Dumpster diving = TV stand

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Project by bryson posted 566 days ago 2367 views 5 times favorited 14 comments Add to Favorites Watch

My goal for this project was to use all scrap wood—the only cost for this project (aside from things like glue, finish, sandpaper, etc.) was for the four hinges and the two catches.

Awhile ago a friend at work gave me a piece of furniture that he had made, but wasn’t happy with. He didn’t want to throw it away, but also didn’t want to finish it out and keep it in his house. That piece became the body for this cabinet, shown in picture 3. I cut off the bottom and created feet with leftover pine from the coffee table that I just built. I also removed the facing from the middle shelf and trimmed the facing on the sides to bring the edge of the doors closer to the sides of the cabinet. I also added a small, thin apron just below the table top with scrap from a pile at a friend’s workshop.

There was a large sheet of hardwood flooring (an old display, maybe?) affixed to an OSB backer that has been outside of an adjacent shop near the dumpster for about a year now, so I got it and used the boards to make the front doors on the cabinet. The layup was interesting (picture 2), but it worked fairly well, and motivated me to buy some proper clamps! I did end up adding plywood backing to stop some of the bowing problems that I was having—I beveled the edges to make it look more finished when the doors are open—I think it came out pretty well, although the doors are now pretty heavy. One door got maple and the other got birch because those were the only two cutoffs that I had that were large enough for the job. The outside ends of the doors got a small border with scrap poplar, and everything except for the door face got a heavy coat of stain, followed by about 3 coats of satin water-based poly.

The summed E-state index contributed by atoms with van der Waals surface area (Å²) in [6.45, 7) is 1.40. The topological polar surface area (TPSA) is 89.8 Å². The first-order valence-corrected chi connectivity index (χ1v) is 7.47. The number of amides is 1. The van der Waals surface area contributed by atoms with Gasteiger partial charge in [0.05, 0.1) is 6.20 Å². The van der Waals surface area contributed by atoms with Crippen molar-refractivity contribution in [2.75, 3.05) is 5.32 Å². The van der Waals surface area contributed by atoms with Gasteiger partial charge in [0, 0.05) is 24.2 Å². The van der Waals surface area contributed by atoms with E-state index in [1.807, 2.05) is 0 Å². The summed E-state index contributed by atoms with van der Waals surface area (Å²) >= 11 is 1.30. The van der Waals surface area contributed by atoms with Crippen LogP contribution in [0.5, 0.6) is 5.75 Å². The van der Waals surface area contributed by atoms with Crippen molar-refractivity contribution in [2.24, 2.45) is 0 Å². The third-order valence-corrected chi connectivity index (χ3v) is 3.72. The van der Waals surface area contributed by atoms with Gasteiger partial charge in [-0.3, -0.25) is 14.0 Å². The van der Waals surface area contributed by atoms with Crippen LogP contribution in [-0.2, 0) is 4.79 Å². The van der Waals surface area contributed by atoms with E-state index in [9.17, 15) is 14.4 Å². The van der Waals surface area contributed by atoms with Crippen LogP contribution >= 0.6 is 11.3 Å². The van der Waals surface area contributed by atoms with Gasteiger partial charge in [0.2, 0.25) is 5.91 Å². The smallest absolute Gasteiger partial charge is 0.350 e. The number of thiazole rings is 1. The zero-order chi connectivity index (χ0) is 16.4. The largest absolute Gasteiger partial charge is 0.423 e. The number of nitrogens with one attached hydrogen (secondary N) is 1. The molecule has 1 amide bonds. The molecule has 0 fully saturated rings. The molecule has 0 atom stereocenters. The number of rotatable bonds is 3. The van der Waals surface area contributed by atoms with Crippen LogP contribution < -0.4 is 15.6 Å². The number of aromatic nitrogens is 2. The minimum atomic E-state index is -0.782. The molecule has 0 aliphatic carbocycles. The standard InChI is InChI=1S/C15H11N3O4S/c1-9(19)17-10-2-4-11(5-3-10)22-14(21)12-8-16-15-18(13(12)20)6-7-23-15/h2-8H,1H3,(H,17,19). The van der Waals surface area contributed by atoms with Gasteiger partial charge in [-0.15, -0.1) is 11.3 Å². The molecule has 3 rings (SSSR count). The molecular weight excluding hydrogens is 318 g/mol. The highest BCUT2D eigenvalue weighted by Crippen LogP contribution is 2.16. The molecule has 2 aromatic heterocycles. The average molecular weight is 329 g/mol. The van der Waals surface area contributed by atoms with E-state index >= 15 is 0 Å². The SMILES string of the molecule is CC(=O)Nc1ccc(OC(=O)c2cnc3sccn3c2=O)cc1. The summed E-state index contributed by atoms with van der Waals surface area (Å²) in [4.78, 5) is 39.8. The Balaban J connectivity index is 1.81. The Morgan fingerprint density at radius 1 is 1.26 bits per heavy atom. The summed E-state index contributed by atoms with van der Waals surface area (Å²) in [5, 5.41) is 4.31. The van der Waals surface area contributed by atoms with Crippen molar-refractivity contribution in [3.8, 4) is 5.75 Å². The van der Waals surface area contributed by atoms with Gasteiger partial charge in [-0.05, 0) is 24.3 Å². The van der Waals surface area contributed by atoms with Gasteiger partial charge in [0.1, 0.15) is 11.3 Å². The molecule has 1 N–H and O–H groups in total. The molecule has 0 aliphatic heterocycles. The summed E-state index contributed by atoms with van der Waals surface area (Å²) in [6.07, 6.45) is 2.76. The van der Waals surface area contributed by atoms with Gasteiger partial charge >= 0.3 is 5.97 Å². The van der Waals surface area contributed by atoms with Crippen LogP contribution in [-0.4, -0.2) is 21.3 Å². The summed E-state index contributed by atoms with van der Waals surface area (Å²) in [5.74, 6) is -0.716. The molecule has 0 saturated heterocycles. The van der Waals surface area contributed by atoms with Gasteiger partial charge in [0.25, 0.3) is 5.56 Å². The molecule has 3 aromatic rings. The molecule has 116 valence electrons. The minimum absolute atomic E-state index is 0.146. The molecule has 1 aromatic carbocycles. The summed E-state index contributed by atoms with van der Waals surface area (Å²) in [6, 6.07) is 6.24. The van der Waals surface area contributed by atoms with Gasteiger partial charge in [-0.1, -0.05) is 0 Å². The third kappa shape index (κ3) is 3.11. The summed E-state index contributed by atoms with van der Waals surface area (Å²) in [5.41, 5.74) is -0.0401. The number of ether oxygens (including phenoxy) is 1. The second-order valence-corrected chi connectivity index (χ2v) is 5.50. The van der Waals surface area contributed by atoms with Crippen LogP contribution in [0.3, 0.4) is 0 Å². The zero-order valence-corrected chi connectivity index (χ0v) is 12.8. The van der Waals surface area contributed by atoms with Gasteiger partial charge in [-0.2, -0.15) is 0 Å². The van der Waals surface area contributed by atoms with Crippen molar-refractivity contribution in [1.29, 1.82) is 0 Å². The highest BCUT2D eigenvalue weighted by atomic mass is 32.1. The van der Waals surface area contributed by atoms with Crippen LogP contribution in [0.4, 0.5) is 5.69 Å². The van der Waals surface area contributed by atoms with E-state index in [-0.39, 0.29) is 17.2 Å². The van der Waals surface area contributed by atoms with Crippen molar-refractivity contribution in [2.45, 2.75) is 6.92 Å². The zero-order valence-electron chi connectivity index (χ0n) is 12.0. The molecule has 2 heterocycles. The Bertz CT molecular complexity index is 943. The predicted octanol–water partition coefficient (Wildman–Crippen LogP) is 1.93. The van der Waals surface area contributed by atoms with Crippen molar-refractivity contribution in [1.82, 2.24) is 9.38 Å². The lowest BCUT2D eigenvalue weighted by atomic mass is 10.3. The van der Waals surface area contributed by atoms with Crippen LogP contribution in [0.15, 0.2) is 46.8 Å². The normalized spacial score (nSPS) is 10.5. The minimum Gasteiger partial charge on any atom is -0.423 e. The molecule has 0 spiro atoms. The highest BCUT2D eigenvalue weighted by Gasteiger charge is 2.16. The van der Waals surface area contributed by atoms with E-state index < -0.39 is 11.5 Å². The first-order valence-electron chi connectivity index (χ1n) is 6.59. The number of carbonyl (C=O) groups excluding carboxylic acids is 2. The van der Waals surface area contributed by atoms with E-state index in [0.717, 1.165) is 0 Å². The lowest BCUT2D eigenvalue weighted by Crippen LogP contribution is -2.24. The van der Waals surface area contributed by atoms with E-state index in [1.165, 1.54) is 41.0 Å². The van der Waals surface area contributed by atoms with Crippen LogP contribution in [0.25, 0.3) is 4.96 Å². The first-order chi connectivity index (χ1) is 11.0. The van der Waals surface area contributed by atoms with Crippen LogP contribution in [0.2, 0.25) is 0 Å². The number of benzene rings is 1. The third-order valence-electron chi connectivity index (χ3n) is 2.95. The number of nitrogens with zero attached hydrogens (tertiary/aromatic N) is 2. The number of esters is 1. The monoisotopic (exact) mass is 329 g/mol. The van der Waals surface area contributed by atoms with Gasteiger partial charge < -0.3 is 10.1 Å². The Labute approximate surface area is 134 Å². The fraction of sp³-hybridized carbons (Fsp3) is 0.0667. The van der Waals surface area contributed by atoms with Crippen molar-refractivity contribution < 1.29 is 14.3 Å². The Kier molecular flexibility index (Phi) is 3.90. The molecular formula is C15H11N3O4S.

All in all I think it turned out really well, and it was a lot of fun to make something a little different!

The first and last pictures are just to detail the wood finish—I managed to keep the boards in the same location relative to each other so that all of the scratches and scars are still aligned. Thanks for looking!

14 comments so far

View Bsmith's profile


295 posts in 1302 days

#1 posted 566 days ago

I like this a lot. Good design and looks great in the room.

-- Bryan

View NaFianna's profile


452 posts in 1658 days

#2 posted 566 days ago

Great job. Well done

-- Cad a dheanfaimid feasta gan adhmad.......?

View a1Jim's profile


112015 posts in 2209 days

#3 posted 566 days ago

cool wood and a good build.

-- Custom furniture

View Surfside's profile


3085 posts in 805 days

#4 posted 566 days ago

Nice built. Execution is flawless.

-- "someone has to be wounded for others to be saved, someone has to sacrifice for others to feel happiness, someone has to die so others could live"

View Napaman's profile


5336 posts in 2709 days

#5 posted 566 days ago

i love this piece!

-- Matt--Proud LJ since 2007

View gawthrrw's profile


187 posts in 1079 days

#6 posted 566 days ago

I really like the rustic look as well. Great job man! You just gave me some ideas.

-- Rob, Dallas TX

View garbonsai's profile


135 posts in 587 days

#7 posted 565 days ago

Very nice. I like the weathered look, and I did a little happy dance in my chair (not pretty, I assure you) when I saw the felt pads on the bottoms of the legs—you’d be surprised how few people use them.

-- Do not taunt Happy Fun Ball.

View lumberjoe's profile


2833 posts in 880 days

#8 posted 565 days ago